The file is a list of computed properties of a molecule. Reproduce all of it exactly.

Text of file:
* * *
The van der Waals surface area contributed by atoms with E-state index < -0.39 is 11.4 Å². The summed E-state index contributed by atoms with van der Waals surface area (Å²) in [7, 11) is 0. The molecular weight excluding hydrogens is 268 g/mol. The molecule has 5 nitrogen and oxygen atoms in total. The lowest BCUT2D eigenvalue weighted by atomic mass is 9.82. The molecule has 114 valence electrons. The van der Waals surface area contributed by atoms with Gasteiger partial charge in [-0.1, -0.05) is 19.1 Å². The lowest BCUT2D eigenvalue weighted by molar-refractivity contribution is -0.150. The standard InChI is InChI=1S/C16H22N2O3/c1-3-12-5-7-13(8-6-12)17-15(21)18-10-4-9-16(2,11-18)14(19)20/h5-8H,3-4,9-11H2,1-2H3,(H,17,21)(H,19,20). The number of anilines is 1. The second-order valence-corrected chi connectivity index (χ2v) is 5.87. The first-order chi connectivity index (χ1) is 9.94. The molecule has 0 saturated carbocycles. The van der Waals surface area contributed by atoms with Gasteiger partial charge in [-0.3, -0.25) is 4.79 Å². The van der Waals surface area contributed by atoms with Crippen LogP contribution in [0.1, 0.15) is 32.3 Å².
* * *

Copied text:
The van der Waals surface area contributed by atoms with E-state index < -0.39 is 11.4 Å². The summed E-state index contributed by atoms with van der Waals surface area (Å²) in [7, 11) is 0. The molecular weight excluding hydrogens is 268 g/mol. The molecule has 5 nitrogen and oxygen atoms in total. The lowest BCUT2D eigenvalue weighted by atomic mass is 9.82. The molecule has 114 valence electrons. The van der Waals surface area contributed by atoms with Gasteiger partial charge in [-0.1, -0.05) is 19.1 Å². The lowest BCUT2D eigenvalue weighted by molar-refractivity contribution is -0.150. The standard InChI is InChI=1S/C16H22N2O3/c1-3-12-5-7-13(8-6-12)17-15(21)18-10-4-9-16(2,11-18)14(19)20/h5-8H,3-4,9-11H2,1-2H3,(H,17,21)(H,19,20). The number of anilines is 1. The second-order valence-corrected chi connectivity index (χ2v) is 5.87. The first-order chi connectivity index (χ1) is 9.94. The molecule has 0 saturated carbocycles. The van der Waals surface area contributed by atoms with Gasteiger partial charge in [-0.3, -0.25) is 4.79 Å². The van der Waals surface area contributed by atoms with Crippen LogP contribution in [0.1, 0.15) is 32.3 Å².